Last Updated on April 7, 2022 by Dave Farquhar
Lionel trains have a reputation for high quality, but like any machine, you have to take care of them. Here’s how to maintain Lionel trains to ensure they last another generation or two.
Even if you run your trains a lot, your trains should only need maintenance every few years. For about $30-$35 worth of materials, you can ensure your Lionel trains have a long, productive life.
How to lubricate Lionel trains
The most important thing to do to maintain Lionel trains is to lubricate them, so the parts don’t wear out. We have better lubricants today than we had in the 1950s, so modern lubricants are more effective and last longer. I specifically recommend Labelle 106 grease and Labelle 107 oil, as their viscosity is intended for larger trains, they are synthetic so they don’t gum up over time, and they contain additives to keep the surface slippery even if the oil evaporates. I’ve tried other lubricants and keep coming back to Labelle.
The trick to remember is that you grease gears and oil axles and bearings. If you see old, dirty, gummy grease and oil, the easiest way to remove it is to use a paint brush dipped in mineral spirits. Then apply one drop of oil to any point where an axle rotates inside a bearing. Be stingy with the oil. Excess oil flings off onto your track, where it causes conductivity issues. One drop goes a long way, especially with modern oil.
You can be a bit more generous with grease since part of its job is to cling to the surface, but the general rule with grease is that if you can see it after you apply it and turn the wheels a bit, you applied too much. Modern grease goes a pretty long way too.
There are some people who will promote WD-40 as a cure for various Lionel maladies. While WD-40 has uses, its best use is when storing track. It’s best to keep it away from the trains themselves.
Cleaning wheels and rollers
Over time, the wheels and rollers on Lionel engines get dirty, and since the wheels and rollers are part of the electrical path, this can impede them. You can clean the surface with alcohol, contact cleaner, or mineral spirits applied to a cotton swab. I find contact cleaner and mineral spirits tend to remove more dirt than alcohol does. If you do use alcohol, use 91%. Here’s why.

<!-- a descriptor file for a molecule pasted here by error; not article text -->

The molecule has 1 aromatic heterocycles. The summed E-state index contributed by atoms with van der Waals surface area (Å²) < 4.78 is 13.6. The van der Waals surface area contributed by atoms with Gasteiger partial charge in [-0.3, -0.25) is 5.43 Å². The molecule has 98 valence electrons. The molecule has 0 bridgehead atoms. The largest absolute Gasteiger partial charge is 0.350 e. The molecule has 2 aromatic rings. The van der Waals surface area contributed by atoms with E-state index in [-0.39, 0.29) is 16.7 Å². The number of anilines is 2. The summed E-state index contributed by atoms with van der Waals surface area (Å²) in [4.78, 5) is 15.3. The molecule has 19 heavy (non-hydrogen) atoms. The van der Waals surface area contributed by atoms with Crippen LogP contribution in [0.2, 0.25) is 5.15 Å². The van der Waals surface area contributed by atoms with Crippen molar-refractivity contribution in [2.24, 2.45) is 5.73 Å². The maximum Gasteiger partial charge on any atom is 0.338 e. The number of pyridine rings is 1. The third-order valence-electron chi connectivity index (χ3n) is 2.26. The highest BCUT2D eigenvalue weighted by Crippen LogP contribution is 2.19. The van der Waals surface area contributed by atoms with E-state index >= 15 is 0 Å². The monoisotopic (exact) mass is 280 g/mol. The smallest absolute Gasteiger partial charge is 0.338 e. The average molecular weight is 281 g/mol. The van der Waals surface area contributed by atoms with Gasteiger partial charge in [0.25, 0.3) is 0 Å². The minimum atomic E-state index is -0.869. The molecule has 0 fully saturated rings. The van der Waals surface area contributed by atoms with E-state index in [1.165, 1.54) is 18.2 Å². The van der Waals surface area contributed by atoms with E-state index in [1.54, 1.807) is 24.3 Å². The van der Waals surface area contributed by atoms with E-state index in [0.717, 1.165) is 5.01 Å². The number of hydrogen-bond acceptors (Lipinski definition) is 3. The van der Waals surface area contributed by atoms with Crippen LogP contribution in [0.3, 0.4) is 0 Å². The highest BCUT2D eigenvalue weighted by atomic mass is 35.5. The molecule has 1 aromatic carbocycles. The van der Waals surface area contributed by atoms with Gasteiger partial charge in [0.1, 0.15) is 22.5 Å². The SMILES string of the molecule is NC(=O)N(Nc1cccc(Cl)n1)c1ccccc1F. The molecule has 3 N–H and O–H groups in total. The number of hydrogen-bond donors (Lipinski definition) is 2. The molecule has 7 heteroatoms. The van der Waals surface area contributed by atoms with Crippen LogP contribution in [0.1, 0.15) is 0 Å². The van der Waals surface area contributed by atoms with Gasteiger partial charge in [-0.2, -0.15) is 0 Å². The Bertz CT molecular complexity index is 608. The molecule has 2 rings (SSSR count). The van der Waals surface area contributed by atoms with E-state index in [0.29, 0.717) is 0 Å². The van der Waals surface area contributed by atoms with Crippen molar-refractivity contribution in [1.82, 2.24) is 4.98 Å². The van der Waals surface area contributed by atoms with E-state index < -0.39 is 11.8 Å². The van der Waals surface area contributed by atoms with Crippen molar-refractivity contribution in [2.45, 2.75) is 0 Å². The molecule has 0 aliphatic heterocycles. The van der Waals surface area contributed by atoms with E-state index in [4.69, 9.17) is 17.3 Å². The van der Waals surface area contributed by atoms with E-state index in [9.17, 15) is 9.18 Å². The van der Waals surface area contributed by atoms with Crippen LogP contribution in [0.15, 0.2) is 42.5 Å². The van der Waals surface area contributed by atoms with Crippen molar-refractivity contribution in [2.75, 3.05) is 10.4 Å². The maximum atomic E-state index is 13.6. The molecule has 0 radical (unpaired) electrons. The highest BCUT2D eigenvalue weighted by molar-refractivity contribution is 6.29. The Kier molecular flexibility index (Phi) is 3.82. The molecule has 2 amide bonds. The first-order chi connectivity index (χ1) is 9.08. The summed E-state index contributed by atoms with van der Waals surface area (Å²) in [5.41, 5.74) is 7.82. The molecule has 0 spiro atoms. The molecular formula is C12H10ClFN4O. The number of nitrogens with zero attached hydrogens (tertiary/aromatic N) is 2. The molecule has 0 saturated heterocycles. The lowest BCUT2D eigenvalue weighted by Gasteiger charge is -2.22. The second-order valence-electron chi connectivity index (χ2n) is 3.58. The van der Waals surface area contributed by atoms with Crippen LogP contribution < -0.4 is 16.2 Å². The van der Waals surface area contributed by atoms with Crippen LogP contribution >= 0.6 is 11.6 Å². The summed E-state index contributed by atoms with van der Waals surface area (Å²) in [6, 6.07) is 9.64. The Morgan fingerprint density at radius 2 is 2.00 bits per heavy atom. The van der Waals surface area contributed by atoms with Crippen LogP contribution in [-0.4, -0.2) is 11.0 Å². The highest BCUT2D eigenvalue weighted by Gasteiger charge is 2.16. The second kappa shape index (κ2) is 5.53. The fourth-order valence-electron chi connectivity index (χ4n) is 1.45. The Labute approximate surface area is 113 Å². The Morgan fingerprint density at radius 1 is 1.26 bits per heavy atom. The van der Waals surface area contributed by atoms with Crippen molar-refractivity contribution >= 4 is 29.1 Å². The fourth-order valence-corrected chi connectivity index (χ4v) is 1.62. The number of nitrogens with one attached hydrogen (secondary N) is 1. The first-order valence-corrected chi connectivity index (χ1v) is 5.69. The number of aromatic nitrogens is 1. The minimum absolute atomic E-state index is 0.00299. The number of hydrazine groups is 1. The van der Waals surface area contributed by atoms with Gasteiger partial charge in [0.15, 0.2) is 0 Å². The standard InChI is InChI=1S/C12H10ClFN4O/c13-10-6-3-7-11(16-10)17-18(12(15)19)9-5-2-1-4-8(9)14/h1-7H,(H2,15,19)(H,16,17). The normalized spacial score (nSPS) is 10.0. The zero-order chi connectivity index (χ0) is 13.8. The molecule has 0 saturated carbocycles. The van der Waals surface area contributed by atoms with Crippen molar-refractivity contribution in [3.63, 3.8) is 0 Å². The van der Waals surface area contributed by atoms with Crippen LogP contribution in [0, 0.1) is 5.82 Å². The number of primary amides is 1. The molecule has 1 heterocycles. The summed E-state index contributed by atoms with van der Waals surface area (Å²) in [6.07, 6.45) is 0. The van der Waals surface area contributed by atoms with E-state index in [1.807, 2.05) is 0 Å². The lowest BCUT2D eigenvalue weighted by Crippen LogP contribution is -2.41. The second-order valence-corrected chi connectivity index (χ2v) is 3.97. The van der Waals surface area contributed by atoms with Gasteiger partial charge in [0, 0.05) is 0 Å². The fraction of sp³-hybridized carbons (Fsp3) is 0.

After I clean the wheels and pickup rollers, I have a trick to keep them clean longer. Put the train back on your track, and then apply a pinhead-sized glop of No-Ox ID A Special to each rail. No-Ox ID A Special is a conductivity enhancer that significantly reduces arcing–the sparks you see as the train runs across the track. Arcing causes dirt to build up and also creates pits in your wheel and track, making giving the dirt a better surface to cling to, and it creates a vicious cycle. The No-Ox helps break that cycle. The carrier is a grease, so after you give your locomotive a run, you may want to wait 24 hours, then clean the wheels one last time to remove the grease. But be sure to wait 24 hours for the chemical reaction to finish.
Several prominent model railroaders in the 1960s advocated this trick, but this secret got lost over the decades. Linn Westcott, the editor of Model Railroader, was one proponent and he said he never had to clean his track or his wheels. I bought some three years ago and it’s probably the best $10 I’ve spent on train maintenance.
Cleaning the bodies is a separate topic but something I recommend. If the train runs well, it might as well look good too.
Oiling the commutator
This last piece is controversial. But some hobbyists apply one drop of oil to the commutator to reduce wear on the commutator and brushes and quiet the motor. Of course, the commutator is supposed to conduct electricity and the conventional wisdom is that any trace of oil on it will interfere with conductivity. But a minute quantity of oil, in my experience, does tend to be beneficial. The motor runs quieter and has more power.
I apply one drop of Rail-Zip to the commutator, the copper part of the motor. Just a drop. More than that causes problems rather than solving them.
In theory, oiling the commutator helps in the near term, but in the long term, by holding the dust in suspension it could cause the motor to lose significant power once the commutator gets clogged. Cleaning the commutator will clear that. This process takes years, so I haven’t run into it yet. If you prefer not to oil your commutator, that’s understandable. But if you only apply one drop and then leave it alone until you clean the motor again, I find it’s beneficial overall.